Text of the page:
Following the broadband money

Posts Tagged ‘BSkyB

How Ofcom encourages network ‘slum landlords’

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Because Ofcom’s regulations do not reflect the underlying technology change from time division multiplexing (TDM) to statistically multiplexed packet switching, those who control access to network-based services can and do behave like “slum landlords”.

This observation is contained in a response to an Ofcom consultation on how its regulations need to change so as to not discourage shared works, shared facilities or revenue sharing and rather support mechanisms for this.

Consulting firm Predictable Network Solutions (PNS) told Ofcom “The market and regulatory structure that has emerged is one that requires the monopolist to charge ‘rent’, and where there is no other measure than the rent that is charged, the result is a race to the bottom where monopolists become ‘slum landlords’ and fitness for purpose is entirely lost.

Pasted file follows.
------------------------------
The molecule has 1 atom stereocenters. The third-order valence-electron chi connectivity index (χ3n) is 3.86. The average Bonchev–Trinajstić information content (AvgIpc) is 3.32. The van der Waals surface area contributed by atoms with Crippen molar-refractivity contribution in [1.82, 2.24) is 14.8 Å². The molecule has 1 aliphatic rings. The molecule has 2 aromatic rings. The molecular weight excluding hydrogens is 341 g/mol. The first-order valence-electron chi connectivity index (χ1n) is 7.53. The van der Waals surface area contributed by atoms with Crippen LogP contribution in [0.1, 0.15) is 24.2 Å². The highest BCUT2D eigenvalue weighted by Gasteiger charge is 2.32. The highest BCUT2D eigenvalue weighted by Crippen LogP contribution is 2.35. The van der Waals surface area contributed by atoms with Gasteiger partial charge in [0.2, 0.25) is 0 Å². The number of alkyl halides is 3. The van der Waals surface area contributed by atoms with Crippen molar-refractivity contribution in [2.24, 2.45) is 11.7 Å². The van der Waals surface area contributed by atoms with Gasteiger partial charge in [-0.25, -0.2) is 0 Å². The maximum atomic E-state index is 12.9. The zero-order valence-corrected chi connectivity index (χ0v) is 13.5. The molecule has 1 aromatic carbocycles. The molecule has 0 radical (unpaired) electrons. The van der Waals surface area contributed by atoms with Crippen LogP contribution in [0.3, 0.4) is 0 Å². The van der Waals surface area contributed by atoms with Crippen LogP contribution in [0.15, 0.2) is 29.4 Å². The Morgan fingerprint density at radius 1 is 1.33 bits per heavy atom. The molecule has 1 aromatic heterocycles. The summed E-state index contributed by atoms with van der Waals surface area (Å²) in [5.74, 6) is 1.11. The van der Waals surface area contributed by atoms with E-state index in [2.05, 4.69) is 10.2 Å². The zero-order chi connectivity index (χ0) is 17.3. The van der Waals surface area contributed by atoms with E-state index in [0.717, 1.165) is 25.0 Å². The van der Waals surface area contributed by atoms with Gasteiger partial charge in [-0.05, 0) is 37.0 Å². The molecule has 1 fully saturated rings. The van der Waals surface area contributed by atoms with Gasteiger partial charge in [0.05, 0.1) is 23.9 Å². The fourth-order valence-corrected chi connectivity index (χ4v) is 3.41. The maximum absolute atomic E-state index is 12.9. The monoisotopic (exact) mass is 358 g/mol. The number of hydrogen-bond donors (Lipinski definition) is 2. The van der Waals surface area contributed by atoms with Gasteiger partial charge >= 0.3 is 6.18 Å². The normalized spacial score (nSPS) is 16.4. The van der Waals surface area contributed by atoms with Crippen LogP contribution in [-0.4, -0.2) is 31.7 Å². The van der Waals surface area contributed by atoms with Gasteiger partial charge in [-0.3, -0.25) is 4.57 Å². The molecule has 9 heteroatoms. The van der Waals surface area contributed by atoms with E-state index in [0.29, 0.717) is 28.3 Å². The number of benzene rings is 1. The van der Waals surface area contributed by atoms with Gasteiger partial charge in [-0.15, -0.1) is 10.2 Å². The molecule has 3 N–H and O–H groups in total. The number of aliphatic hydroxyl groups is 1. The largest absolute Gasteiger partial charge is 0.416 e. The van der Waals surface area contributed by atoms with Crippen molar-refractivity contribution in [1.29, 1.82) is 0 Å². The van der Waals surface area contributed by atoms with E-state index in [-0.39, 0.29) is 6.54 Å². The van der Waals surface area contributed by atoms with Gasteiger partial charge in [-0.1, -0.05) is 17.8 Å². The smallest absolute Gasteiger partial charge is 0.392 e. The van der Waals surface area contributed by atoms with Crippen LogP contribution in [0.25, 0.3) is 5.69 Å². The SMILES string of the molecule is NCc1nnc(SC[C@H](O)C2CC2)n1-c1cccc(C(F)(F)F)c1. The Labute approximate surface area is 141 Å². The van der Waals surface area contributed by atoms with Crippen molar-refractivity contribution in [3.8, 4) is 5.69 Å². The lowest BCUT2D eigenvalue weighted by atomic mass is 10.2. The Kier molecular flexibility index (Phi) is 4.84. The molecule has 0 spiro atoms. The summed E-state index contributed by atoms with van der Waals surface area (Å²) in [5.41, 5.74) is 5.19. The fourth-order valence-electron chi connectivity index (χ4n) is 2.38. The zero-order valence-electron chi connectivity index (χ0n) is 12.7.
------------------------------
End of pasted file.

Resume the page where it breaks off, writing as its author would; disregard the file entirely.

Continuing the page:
“Money is charged for access to the resource, not for the resultant outcome, and this attitude persists along the value chain, so that all the accumulated risk (that outcomes will not be achieved) is dumped onto the final customer.”

PNS said its work revealed “an emerging pattern that points to structural flaws in the UK telecoms market. In our view, these flaws constitute a substantive risk that many of the potential benefits to the UK of robust, reliable, ubiquitous and cost-effective telecommunications will not be realised.”

It ascribed this to Ofcom’s traditional view that telecoms is about “deterministic and centrally controlled” circuits rather than packets. “The created retail services are, essentially ‘purpose-for-fitness’, in that ‘you get what you get’; there is no specification of what is delivered, and it is the end users’ problem to find a way of exploiting whatever it is. It is this divergence of expectation from delivery that is creating large scale (and costly) hazards,” it said.

PSN said the current market structure has led to a focus only on the rate of financial return on capital investment. This has been to the detriment of service outcomes.